Zeb and Eider, with the humans, visited the Bay of Fire. This is near St.Helens in northeast Tasmania. And there are so many rocks!
The Bay of Fires extends along the coast from Binalong Bay in the south to Eddystone Point in the north. The sand is so soft and white.
If it were not winter and cool, we would be lounging on that perfect sand and testing the clear (probably cold) water. The white sand is derived from the granite bedrock that is predominant in North East Tasmania. The soft white sand is because of the high quartz content of the granite boulder. First we visited a lookout platform and then walked to the rocks.
Then we drove to the The Gardens in the Bay of Fires Conservation Area. Isn’t this beautiful? Notice the lichen growing on the granite boulders lining the bay.
The bright orange is beautiful. Hundreds of years ago the native aboriginal people burned this area of the island. These Aboriginal fires were spotted by Captain Tobias Furneaux when he sailed past in 1773, so this area became known as the Bay of Fires. The repeated burning kept the vegetation low, giving the animals fresh young plants to eat. The low vegetation also made hunting easier for the aboriginal. The fires could be seen from far away, giving this area the name, Bay of Fire. While the Bay of Fires is beautiful and serene, it does have a darker side.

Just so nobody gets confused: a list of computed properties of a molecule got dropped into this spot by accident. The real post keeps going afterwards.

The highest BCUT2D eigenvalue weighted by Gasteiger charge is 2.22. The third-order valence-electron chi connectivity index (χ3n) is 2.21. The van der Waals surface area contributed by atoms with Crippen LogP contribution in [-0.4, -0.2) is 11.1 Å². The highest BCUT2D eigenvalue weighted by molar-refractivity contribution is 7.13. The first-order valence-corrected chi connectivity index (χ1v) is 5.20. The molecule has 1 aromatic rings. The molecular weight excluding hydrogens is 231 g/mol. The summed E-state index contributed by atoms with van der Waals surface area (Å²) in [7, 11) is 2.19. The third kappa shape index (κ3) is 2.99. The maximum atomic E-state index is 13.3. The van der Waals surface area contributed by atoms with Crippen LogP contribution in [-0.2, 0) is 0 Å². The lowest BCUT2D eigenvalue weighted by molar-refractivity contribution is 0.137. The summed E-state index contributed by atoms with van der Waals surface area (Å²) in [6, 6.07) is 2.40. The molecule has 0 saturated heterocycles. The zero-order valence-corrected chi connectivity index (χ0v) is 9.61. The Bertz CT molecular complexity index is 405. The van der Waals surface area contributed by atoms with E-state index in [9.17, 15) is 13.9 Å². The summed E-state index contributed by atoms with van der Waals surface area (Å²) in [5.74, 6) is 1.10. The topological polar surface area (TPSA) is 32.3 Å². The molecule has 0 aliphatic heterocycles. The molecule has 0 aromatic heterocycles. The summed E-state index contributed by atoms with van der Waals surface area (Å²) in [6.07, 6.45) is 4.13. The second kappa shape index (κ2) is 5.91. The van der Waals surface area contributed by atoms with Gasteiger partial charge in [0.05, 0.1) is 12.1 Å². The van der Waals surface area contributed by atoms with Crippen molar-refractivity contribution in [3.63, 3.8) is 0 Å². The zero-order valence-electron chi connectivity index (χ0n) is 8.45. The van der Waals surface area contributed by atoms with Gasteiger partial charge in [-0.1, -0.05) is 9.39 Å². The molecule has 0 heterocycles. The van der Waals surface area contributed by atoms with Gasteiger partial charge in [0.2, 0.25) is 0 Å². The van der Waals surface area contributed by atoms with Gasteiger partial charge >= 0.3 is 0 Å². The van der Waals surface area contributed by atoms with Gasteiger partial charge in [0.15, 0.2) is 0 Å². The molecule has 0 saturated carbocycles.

The coast is littered with shipwrecks. A few being the schooner Mary Ann in 1850, the brig Dart in 1865, the barque Queen of the Sea in 1877 and the fishing boat Vagabond in 1950. These unusual trees caught our attention.
There were many Australian Black Swans in this area.
These gorgeous black swans have bright red beaks.
So beautiful. We were told that black swans are native only south of the equator. Driving about 30 kilometers west, we visited St. Columba Falls, at Pyengana, Tasmania.
The falls are located in a rain forest.
This is the path to the bottom of the falls.
St. Columba Falls are said to be the tallest falls in Tasmania,with a drop of over 90 meters.